Start Seeing Barley-Make Purple Barley Pudding with Fruit

Purple Tibetan Barley Pudding with Berries

Purple Tibetan Barley Pudding with Berries and a Drizzle of Honey

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Barley doesn’t get much play these days. This ancient grain was once the staff of life in some parts of the world. Analysis of archaeological sites in the Fertile Crescent find genetic evidence of it being domesticated and cultivated there 10,000 years ago. Barley is mentioned in the bible, and the ancient Egyptians made it into flatbreads. Roman Gladiators were fueled by barley, and the empire marched on with their barley in tow. The Tibetans took barley and made it their most iconic food, and to this day, eat barley Tsampa on a daily basis.

Now, well, you might have it in soup now and again. You probably don’t even think about the barley in your beer. That’s because wheat became the preferred grain, thanks to the higher gluten content made it better for bread making.

It’s time that we learn to enjoy barley in more than just soup. Like this Purple Tibetan Barley Pudding.

Our seeming indifference toward barley should be changing, if the Oregon State University Barleyworld project has its way. They sent me some amazing barley from the farms that are working with them to grow barley that is tastier and better than ever. With the help of some dedicated breeders and chemists, the program intends to make #barleyalwaysgreatagain.

A product I have been hoping would take off in a big way is rolled barley. Everyone is familiar with rolled oats, which have the health benefit of reducing cholesterol. Well, when you roll barley, you get the same kind of easy to use, tasty flakes. And barley actually has more of the beta-glucans fiber that helps take cholesterol out of the body. So rolled barley is even more heart-healthy that rolled oats, and you can use it in your favorite cookies, bars, porridges and everything else.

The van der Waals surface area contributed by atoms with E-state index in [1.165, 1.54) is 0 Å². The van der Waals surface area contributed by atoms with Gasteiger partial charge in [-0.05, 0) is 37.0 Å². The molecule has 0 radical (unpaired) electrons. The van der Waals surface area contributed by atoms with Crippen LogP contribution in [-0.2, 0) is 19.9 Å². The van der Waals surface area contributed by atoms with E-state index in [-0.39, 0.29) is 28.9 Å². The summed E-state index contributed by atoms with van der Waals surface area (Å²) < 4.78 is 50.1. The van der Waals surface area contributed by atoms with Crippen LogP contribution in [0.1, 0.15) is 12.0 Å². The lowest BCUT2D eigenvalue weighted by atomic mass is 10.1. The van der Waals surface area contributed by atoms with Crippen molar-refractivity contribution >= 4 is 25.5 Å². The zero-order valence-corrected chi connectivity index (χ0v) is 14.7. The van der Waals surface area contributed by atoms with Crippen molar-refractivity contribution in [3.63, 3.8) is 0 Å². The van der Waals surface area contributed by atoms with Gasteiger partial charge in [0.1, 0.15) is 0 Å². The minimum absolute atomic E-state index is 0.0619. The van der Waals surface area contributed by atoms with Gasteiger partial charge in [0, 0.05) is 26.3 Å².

Rolled Purple Barley from Oregon

Purple Tibetan Barley from Oregon

Purple Tibetan Barley is an ancient grain, and used for making Tsampa in Tibet for centuries. I wrote about Tsampa here. Purple and blue barleys are gorgeous, and their bran layers are packed with antioxidant pigments. Purple is a sign of anthocyanins, the same purple pigments that make blueberries the darlings of the antioxidant-rich superfood lists.

All whole barleys are high in calcium, potassium, Iron, and skin protecting selenium. If you want just one reason to seek out this heart protective, pre-biotic grain, think of how great it is for your skin. Go ahead and be shallow, the anthocyanins prevent premature aging at a cellular level. It will take care of your whole body anyway.

Ancient Purple Tibetan Barley Pudding

Purple pigments in the barley and the berries are extra antioxidants

So start seeing barley, and we can make #barleyalwaysgreatagain!

Ancient Purple Tibetan Barley Pudding
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Purple Tibetan Barley Pudding with Fruit

Show off a beautifully colored grain in a rich pudding, where it tints the milk and gives it a lovely chewiness. You can make this any time of year, just use the fruit that is best in the moment.

Course Dessert
Servings 4
Author Robin Asbell

Ingredients

  • 2 1/2 cups whole milk or coconut milk for vegans
  • 1 1/2 cups Rolled Purple Tibetan Barley
  • 1 pinch salt
  • 1/2 cup wildflower honey plus more for drizzling
  • 2 large egg yolks or 1 tbs arrowroot for vegans
  • 2 cups seasonal fruit
  • stirred Greek yogurt optional garnish

Instructions

  1. Combine the milk, barley and salt in a medium saucepan. Over medium heat, bring to a boil, then reduce the heat to low and cover. Stir occasionally, and cook for about 30 minutes.

  2. When the barley is soft, take off the heat. Whisk the remaining 1/2 cup milk, honey and egg yolks together in a bowl, then quickly stir them into the hot barley. Stirring constantly, return to the heat and cook for a minute to cook the eggs. Transfer to a glass storage container or bowl and chill.
  3. Serve scooped into bowls, topped with chopped fruit and drizzled with yogurt and honey.

 

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